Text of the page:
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HHS Recommends Reclassifying Cannabis As a Lower-Risk Drug

S.J. Steinhardt
Published Date:
Sep 5, 2023


The U.S. Department of Health and Human Services (HHS) has recommended reclassifying cannabis as a lower-risk drug, which would have positive implications for the burgeoning recreational cannabis industry, various news organizations reported.

Drug Enforcement Administrator (DEA) Anne Milgram received a letter from a top official at HHS on Aug. 29 that called for cannabis to be reclassified as a Schedule III drug under the Controlled Substances Act, according to Bloomberg News.

A DEA spokesperson confirmed that the department had received the letter with HHS’s recommendation. With final authority to reschedule a drug, DEA will now initiate its own review, the spokesperson said.

Cannabis is currently classified as a Schedule I drug under the Controlled Substances Act. It is deemed to have no currently accepted medical use and has a high potential for abuse. This perspective conflicts with that of the states that now allow the drug to be used recreationally and to be prescribed for treatment of conditions such as glaucoma and anxiety. The continued Schedule I classification has hindered the growth of a multibillion-dollar industry in the 38 states that allow it for medical use and in the 23 states, plus the three U.S. territories and the District of Columbia, that have legalized its recreational use.

The news caused a rise in shares of cannabis companies, Bloomberg and CNBC reported.

At her White House press briefing, Press Secretary Karine Jean-Pierre said that HHS and the Department of Justice, which oversees the DEA, were engaged in an “independent process” that’s “guided by evidence.”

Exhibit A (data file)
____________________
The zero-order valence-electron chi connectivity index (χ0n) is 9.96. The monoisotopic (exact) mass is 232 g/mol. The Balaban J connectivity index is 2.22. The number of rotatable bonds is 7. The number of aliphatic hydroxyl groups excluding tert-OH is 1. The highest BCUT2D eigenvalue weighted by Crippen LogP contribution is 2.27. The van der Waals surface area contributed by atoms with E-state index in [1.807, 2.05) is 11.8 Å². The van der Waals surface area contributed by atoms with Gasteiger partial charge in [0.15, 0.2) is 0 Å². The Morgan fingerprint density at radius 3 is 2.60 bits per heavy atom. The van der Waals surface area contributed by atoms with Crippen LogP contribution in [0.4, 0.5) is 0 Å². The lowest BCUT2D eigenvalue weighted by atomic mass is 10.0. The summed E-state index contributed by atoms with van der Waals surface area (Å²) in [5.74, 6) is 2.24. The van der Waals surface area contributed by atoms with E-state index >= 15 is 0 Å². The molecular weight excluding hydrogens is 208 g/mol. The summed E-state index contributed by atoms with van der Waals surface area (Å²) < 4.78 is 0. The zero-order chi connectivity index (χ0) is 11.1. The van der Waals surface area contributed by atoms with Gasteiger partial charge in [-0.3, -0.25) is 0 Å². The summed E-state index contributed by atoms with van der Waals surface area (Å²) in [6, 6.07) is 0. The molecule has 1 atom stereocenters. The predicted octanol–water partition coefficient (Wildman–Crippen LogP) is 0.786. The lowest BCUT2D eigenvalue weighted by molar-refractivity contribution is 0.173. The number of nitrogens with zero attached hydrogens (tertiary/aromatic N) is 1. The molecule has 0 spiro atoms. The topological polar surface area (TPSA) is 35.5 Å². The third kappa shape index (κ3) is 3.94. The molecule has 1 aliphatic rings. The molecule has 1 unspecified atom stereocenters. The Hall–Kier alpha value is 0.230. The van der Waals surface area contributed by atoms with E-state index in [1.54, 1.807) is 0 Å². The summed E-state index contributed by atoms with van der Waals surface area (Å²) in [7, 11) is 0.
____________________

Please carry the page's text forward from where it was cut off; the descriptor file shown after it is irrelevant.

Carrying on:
Moving the drug to Schedule III would be the most significant federal cannabis reform in modern history, Edward Conklin, executive director of the U.S. Cannabis Council, told Bloomberg.

“Cannabis should have never been scheduled alongside heroin and placed at the center of our nation’s destructive drug war,” he said. “Thankfully that era is coming to a close and is being replaced by a modern and scientific approach to regulating this plant.”

As cannabis is a cash crop in the states in which it is legal, a federal reclassification could also portend a new source of federal tax revenue. Currently, enterprises dealing in Schedule I substances cannot write off expenses on their federal tax returns under Internal Revenue Code Section 280E. “The removal of 280E will have a widespread material impact on the financial performance of every company in the industry, large and small, public and private,” Jeff Schultz, a cannabis attorney at Foley Hoag, told CNBC.

The proposed reclassification would do “nothing to align federal law” with the states, which each have their own laws to regulate it, National Cannabis Industry Association CEO Aaron Smith wrote in an emailed statement to Bloomberg. “The only way to fully resolve the myriad of issues stemming from the federal conflict with state law is to remove cannabis from the Controlled Substances Act and regulate the product in a manner similar to alcohol.”

To learn about the ethical considerations that CPAs and CPA firms should be aware of when considering services to the state legal, regulated cannabis industry, attend the Foundation for Accounting Education's Ethical Considerations in Working with Cannabis Webinar on Sept. 14.

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